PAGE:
As Amanda Connolly of Global News tweeted, Justin Trudeau twice, in April 2017 and then February 2018, stated publicly the case then evolving around Vice-Admiral Mark Norman would find its way to a Canadian courtroom.
Specifically, in 2017, Trudeau’s words were that the matter would “likely end up before the courts.” In February 2018, the prime minister of Canada spoke with even greater conviction. Norman’s case would “inevitably” lead to “court processes.”
What makes these statements by Trudeau particularly relevant is that Norman was not criminally charged until March of 2018.
Does this sound vaguely familiar? Like maybe Justin Trudeau was exerting his considerable influence on federal prosecutors to be certain to proceed against the vice-admiral?
WATCH: The political debate in the wake of Vice-Admiral Mark Norman’s vindication
Where have we recently heard similar accusations of PM/PMO meddling with the independent federal prosecutor’s office?
Canada’s Attorney General David Lametti, though, insists what has taken place throughout the legal assault on Norman, and particularly in the last 72 hours, proves the system is working as it should.
Let’s think about that.
How is it that Norman came to be charged at all when evidence which served to absolve the vice-admiral would have been in the possession of the RCMP and the federal government?
WATCH: How did the case against Vice-Admiral Norman collapse?
Questions are being asked about whether the Trudeau government failed to provide Norman’s prosecutors with such information, thereby also keeping it from the defence counsel during disclosure.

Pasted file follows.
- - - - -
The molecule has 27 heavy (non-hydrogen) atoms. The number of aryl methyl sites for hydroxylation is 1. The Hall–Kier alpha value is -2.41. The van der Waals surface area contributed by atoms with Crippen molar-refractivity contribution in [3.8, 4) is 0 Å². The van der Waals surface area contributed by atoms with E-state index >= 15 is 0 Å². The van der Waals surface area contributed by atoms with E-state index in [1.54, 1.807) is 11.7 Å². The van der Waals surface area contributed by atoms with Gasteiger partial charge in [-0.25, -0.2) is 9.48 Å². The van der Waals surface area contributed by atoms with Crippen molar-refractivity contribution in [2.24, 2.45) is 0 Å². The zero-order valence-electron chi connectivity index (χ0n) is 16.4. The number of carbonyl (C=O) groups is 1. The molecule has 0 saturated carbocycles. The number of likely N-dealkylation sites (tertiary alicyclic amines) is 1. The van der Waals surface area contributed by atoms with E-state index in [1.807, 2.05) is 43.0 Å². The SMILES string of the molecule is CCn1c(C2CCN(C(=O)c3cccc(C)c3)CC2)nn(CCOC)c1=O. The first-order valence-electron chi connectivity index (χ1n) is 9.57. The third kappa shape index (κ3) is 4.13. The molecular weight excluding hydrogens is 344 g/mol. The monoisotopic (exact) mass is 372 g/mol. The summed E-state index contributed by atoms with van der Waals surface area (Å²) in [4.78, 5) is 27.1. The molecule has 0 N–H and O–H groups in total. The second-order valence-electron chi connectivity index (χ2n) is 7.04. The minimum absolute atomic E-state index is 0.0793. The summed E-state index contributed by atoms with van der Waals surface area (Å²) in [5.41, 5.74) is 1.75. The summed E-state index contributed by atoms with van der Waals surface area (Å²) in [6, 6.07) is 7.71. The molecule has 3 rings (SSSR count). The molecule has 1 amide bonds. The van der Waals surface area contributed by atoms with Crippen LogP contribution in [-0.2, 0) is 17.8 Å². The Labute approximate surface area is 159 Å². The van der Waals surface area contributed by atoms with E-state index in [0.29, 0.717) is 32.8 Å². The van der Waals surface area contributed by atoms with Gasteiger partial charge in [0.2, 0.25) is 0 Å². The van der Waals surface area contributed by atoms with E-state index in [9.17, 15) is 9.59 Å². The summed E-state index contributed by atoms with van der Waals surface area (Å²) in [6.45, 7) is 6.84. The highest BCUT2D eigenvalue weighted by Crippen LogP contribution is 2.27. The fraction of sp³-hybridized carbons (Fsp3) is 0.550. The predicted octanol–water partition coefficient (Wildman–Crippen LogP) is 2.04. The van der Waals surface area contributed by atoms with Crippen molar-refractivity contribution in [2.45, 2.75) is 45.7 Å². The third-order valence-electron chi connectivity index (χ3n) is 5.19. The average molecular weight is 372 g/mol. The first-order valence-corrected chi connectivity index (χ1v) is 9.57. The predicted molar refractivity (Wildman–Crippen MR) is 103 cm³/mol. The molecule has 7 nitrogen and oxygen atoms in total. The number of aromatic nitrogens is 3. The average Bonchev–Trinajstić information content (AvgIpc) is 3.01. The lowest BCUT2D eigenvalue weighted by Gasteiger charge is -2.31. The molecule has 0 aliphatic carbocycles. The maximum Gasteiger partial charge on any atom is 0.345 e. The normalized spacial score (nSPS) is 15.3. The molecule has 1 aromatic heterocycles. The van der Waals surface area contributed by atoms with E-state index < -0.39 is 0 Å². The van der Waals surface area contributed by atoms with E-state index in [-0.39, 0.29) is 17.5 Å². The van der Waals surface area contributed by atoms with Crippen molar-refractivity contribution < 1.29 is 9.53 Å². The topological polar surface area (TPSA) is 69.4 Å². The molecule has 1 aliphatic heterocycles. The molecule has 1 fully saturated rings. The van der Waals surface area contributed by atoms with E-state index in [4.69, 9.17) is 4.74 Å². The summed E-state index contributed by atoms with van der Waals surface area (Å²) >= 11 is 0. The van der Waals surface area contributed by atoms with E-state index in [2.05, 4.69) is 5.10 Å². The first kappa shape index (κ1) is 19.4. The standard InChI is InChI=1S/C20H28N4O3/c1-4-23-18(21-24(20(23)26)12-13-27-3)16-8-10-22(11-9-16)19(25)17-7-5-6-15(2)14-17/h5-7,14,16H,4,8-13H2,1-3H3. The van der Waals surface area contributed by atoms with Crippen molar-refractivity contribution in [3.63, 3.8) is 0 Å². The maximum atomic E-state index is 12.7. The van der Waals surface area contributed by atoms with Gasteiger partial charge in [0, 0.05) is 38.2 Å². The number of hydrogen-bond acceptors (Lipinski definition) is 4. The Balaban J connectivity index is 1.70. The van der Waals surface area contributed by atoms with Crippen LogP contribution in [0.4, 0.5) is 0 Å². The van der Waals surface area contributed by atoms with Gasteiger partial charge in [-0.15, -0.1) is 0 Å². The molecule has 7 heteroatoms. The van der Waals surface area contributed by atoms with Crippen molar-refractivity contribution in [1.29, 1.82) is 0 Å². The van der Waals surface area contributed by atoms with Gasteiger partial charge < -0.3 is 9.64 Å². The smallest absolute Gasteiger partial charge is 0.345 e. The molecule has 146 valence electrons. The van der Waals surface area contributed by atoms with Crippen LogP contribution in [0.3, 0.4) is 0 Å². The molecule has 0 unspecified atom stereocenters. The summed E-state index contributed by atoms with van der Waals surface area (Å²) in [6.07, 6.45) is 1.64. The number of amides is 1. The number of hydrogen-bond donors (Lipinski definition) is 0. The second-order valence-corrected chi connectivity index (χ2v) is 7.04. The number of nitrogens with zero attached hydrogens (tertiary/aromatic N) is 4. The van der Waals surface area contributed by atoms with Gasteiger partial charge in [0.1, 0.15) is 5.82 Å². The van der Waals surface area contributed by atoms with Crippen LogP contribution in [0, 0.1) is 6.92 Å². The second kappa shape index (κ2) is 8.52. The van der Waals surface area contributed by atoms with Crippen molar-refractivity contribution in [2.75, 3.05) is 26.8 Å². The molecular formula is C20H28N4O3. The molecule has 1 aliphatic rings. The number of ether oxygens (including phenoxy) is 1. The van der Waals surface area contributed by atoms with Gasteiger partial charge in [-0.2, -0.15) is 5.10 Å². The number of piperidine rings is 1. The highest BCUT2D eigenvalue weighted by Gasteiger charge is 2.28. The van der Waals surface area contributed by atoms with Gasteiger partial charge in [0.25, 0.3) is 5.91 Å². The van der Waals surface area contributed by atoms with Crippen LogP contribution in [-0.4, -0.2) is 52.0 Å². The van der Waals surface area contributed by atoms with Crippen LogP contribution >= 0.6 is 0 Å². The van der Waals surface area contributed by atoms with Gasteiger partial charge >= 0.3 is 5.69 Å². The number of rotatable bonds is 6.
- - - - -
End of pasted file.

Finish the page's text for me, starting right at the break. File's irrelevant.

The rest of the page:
Not insignificant is that the criminal charge against Norman has been stayed, not dismissed. Why might that be? Staying a charge technically keeps it alive for a year and wouldn’t that provide cover for any politicians who may yet find themselves under pressure to speak the truth to dodge questions about the case?
The question, though, which is roaring for an answer is why was the charge placed against Norman in the first instance? Was it political petulance/interference at the highest level? Petulance by a government and PM which and who did not intend to be held to an agreement on military procurement arrived at during the tenure of Stephen Harper.
It’s hard to argue no, considering Prime Minister Trudeau predicted publicly Vice-Admiral Norman would find himself in court before any charge was laid against him.
Roy Green is the host of the Roy Green Show on the Global News Radio network.